My Ricky Rescue Bag

Discussions of the best (or worst) equipment to have on hand for use in the event of an injury during an emergency.

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My Ricky Rescue Bag

Post by wild_weasel » Sun Jun 13, 2010 9:26 pm

Finally got my Ricky Rescue Bag put together.
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Surplus M-3 Bag. I see firsthand now that these bags are not much on organization.
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M-3 Bag Open
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Main Pouch: Blizzard Survival Blanket, SAM Splint, CPR Pocket Mask, 6” Elastic Bandage, Israeli Abdominal Combat Dressing, BP Cuff, HyFin Chest Seal, Asherman Chest Seal
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Pocket: Stethoscope and Quick Reference Card
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Pouch #2: Tape, x3 Triangular Dressing, x4 Nitrile Gloves, Nasal Pharyngeal Airway 28 FR, x2 14 GA Decompression Catheters, x6 Alcohol Pads, x2 Eye Shields, Trauma Shears, x2 Bite Sticks, x2 Disposable Pen Lights
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Pouch #1: x2 6” Israeli Combat Dressing, x2 CAT Tourniquets, x2 Compressed Gauze, x2 Combat Gauze, Strap Cutter, x2 Nitrile gloves


Cheers,
W-W
Last edited by wild_weasel on Mon Jul 05, 2010 8:54 pm, edited 6 times in total.
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Re: Combat Lifesaver / First Responeder Bag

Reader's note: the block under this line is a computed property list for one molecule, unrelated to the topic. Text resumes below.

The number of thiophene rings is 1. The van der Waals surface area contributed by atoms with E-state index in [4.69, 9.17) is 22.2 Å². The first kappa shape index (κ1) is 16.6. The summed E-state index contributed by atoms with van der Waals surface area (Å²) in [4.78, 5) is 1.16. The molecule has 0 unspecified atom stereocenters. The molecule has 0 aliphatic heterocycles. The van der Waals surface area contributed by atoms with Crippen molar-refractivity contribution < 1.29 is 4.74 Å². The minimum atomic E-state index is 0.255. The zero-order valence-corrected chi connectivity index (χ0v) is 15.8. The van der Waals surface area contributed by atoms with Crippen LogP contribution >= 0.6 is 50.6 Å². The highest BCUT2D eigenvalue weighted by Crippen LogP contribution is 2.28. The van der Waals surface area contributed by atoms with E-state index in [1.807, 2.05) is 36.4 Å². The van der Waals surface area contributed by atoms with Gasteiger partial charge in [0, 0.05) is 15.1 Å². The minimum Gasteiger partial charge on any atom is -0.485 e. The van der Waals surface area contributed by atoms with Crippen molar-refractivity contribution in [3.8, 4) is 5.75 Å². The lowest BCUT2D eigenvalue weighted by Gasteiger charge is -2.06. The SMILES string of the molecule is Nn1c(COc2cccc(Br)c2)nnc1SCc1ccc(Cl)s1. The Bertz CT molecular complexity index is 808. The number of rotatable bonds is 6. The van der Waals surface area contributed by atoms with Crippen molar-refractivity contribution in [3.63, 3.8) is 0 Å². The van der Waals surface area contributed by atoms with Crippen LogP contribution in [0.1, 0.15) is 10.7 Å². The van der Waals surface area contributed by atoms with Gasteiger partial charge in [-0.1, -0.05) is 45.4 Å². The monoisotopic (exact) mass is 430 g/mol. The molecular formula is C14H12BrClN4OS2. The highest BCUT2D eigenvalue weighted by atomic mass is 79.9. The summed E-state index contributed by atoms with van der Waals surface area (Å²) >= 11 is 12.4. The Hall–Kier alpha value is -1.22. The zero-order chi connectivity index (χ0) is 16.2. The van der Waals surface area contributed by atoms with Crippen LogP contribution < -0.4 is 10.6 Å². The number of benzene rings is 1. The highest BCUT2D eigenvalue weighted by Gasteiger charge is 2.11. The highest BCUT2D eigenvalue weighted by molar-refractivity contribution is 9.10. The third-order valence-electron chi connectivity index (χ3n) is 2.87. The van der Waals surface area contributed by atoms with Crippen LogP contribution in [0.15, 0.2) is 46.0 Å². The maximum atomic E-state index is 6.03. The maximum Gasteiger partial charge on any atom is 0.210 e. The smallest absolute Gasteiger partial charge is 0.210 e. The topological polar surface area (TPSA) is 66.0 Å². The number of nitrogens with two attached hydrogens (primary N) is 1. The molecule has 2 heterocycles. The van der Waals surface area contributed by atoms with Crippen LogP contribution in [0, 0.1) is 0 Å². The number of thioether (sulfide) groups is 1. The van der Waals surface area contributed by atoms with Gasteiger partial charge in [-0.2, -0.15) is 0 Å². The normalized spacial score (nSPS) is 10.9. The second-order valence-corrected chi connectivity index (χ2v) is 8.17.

Post by alwayswandering » Sun Jun 13, 2010 10:03 pm

Why the steth?

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Re: Combat Lifesaver / First Responeder Bag

Post by wild_weasel » Sun Jun 13, 2010 10:37 pm

Cheers,
W-W
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Re: Combat Lifesaver / First Responeder Bag

Post by BobtheBreaker » Mon Jun 14, 2010 1:02 am

Wouldnt even worry about Pulse Oximetery.

Why are you getting Ashermans if you have Hyfins?
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Re: Combat Lifesaver / First Responeder Bag

Post by Veritas » Mon Jun 14, 2010 1:37 am

BobtheBreaker wrote:Wouldnt even worry about Pulse Oximetery.
Yeah, especially because I don't see a bp cuff in there yet, unless I missed it. That would be a lot more useful than a pulse ox.
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Re: Combat Lifesaver / First Responeder Bag

Post by wild_weasel » Mon Jun 14, 2010 2:36 am

Cheers,
W-W
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Re: Combat Lifesaver / First Responeder Bag